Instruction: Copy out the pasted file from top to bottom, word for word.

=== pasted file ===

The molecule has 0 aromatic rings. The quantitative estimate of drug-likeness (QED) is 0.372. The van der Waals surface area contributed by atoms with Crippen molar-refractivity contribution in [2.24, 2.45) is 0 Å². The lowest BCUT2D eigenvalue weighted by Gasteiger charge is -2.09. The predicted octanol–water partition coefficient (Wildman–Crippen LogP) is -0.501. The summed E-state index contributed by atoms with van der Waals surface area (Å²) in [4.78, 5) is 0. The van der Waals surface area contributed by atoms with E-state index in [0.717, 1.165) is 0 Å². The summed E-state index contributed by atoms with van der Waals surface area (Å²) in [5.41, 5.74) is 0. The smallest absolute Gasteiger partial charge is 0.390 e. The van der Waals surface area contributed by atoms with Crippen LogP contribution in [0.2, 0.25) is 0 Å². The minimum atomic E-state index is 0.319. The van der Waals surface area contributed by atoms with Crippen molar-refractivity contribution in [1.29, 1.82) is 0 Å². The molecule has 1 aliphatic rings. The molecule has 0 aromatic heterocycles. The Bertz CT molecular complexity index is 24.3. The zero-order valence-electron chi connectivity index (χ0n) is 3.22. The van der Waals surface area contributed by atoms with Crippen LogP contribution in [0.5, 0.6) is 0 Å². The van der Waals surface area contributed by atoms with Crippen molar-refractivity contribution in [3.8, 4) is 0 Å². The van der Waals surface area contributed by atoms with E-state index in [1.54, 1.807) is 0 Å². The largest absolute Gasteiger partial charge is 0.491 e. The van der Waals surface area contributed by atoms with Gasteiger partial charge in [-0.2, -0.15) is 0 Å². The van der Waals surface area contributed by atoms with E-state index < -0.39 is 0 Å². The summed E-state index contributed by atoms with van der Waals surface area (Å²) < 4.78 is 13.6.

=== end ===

The molecule has 0 aromatic rings. The quantitative estimate of drug-likeness (QED) is 0.372. The van der Waals surface area contributed by atoms with Crippen molar-refractivity contribution in [2.24, 2.45) is 0 Å². The lowest BCUT2D eigenvalue weighted by Gasteiger charge is -2.09. The predicted octanol–water partition coefficient (Wildman–Crippen LogP) is -0.501. The summed E-state index contributed by atoms with van der Waals surface area (Å²) in [4.78, 5) is 0. The van der Waals surface area contributed by atoms with E-state index in [0.717, 1.165) is 0 Å². The summed E-state index contributed by atoms with van der Waals surface area (Å²) in [5.41, 5.74) is 0. The smallest absolute Gasteiger partial charge is 0.390 e. The van der Waals surface area contributed by atoms with Crippen LogP contribution in [0.2, 0.25) is 0 Å². The minimum atomic E-state index is 0.319. The van der Waals surface area contributed by atoms with Crippen molar-refractivity contribution in [1.29, 1.82) is 0 Å². The molecule has 1 aliphatic rings. The molecule has 0 aromatic heterocycles. The Bertz CT molecular complexity index is 24.3. The zero-order valence-electron chi connectivity index (χ0n) is 3.22. The van der Waals surface area contributed by atoms with Crippen LogP contribution in [0.5, 0.6) is 0 Å². The van der Waals surface area contributed by atoms with Crippen molar-refractivity contribution in [3.8, 4) is 0 Å². The van der Waals surface area contributed by atoms with E-state index in [1.54, 1.807) is 0 Å². The largest absolute Gasteiger partial charge is 0.491 e. The van der Waals surface area contributed by atoms with Gasteiger partial charge in [-0.2, -0.15) is 0 Å². The van der Waals surface area contributed by atoms with E-state index < -0.39 is 0 Å². The summed E-state index contributed by atoms with van der Waals surface area (Å²) < 4.78 is 13.6.